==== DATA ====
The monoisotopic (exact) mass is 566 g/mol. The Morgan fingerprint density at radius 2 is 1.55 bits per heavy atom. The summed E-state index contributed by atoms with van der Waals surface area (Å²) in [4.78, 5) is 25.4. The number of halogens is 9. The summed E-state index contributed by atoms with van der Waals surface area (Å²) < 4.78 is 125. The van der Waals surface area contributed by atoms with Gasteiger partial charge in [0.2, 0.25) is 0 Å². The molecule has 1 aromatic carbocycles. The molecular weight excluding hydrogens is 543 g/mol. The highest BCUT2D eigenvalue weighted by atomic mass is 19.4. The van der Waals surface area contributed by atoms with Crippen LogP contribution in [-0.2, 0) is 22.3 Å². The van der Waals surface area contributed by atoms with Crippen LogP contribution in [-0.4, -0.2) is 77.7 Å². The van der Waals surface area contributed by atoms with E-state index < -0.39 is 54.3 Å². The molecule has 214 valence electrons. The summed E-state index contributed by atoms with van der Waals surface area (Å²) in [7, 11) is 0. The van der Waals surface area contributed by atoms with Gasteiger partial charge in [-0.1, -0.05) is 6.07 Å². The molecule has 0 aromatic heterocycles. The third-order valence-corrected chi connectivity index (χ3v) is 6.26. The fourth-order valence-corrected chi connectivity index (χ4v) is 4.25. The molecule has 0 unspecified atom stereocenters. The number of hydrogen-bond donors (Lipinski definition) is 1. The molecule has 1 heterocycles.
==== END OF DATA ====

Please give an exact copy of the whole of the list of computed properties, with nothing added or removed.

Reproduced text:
The monoisotopic (exact) mass is 566 g/mol. The Morgan fingerprint density at radius 2 is 1.55 bits per heavy atom. The summed E-state index contributed by atoms with van der Waals surface area (Å²) in [4.78, 5) is 25.4. The number of halogens is 9. The summed E-state index contributed by atoms with van der Waals surface area (Å²) < 4.78 is 125. The van der Waals surface area contributed by atoms with Gasteiger partial charge in [0.2, 0.25) is 0 Å². The molecule has 1 aromatic carbocycles. The molecular weight excluding hydrogens is 543 g/mol. The highest BCUT2D eigenvalue weighted by atomic mass is 19.4. The van der Waals surface area contributed by atoms with Crippen LogP contribution in [-0.2, 0) is 22.3 Å². The van der Waals surface area contributed by atoms with Crippen LogP contribution in [-0.4, -0.2) is 77.7 Å². The van der Waals surface area contributed by atoms with E-state index < -0.39 is 54.3 Å². The molecule has 214 valence electrons. The summed E-state index contributed by atoms with van der Waals surface area (Å²) in [7, 11) is 0. The van der Waals surface area contributed by atoms with Gasteiger partial charge in [-0.1, -0.05) is 6.07 Å². The molecule has 0 aromatic heterocycles. The third-order valence-corrected chi connectivity index (χ3v) is 6.26. The fourth-order valence-corrected chi connectivity index (χ4v) is 4.25. The molecule has 0 unspecified atom stereocenters. The number of hydrogen-bond donors (Lipinski definition) is 1. The molecule has 1 heterocycles.